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As we know, in quicksort you can use Lomuto-Partition. I checked a lot of references and almost all of them come up with the following implementation:

int L_partition(int *a, int l, int r)
{
    int i, j, p, t;

    p = a[r];
    i = l - 1;

    for(j =l; j <= r-1; j++) {
        if(a[j] <= p) {
            i++;

            t = a[j];
            a[j] = a[i];
            a[i] = t;
        }
    }

    t = a[i+1];
    a[i+1] = a[r];
    a[r] = t;

    return i+1;
}

My question is why the i starts with l-1 and have all the i+1 stuff ? I think just start with l is fine. I test the below program. And it gives the same result as the above one. This is much more straightforward than the above one.

int L_partition2(int *a, int l, int r)
{
    int i, j, p, t;

    p = a[r];
    i = l;

    for(j = l; j <= r-1; j++) {
        if(a[j] <= p) {
            t = a[j];
            a[j] = a[i];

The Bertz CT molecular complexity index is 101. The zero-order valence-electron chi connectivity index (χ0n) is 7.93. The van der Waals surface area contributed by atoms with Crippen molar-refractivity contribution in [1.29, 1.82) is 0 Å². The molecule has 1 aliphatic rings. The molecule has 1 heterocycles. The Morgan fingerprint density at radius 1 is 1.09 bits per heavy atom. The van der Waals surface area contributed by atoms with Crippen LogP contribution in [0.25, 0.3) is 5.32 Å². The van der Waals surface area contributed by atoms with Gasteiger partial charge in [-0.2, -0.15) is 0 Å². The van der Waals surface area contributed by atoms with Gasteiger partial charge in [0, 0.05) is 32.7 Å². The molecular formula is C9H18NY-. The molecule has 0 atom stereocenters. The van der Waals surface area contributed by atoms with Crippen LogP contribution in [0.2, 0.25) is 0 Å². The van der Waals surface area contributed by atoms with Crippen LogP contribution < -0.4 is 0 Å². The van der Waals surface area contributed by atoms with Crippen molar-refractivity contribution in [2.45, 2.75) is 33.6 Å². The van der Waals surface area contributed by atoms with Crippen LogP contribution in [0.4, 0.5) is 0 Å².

a[i] = t;

            i++;
        }
    }

    t = a[i];
    a[i] = a[r];
    a[r] = t;

    return i;

}
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Your version is better. It is equivalent, but makes more sense and is easier to read. I'm not sure why the books have it the other way. –  mrip Oct 2 '13 at 10:30
    
Since this is very basic and classic algorithm, I am wondering if I missed any point. Almost all websites and slides from the CS course of colleges are using the first approach. –  deepsky Oct 2 '13 at 12:24
    
That's odd. Doesn't matter much, it's the same algorithm, but IMO yours is better code. Maybe the (i-1) (i+1) stuff appeared in some old text, and everyone else just copied it. –  mrip Oct 2 '13 at 13:06

1 Answer 1

up vote 0 down vote accepted

It is exactly the same you are just shifting the usage of i.

Note that you are incrementing i after the swap, because yours is valid from the beginning and the original version increments it before the swap. But the important thing is that the swap uses always the same element (in your version and the original).

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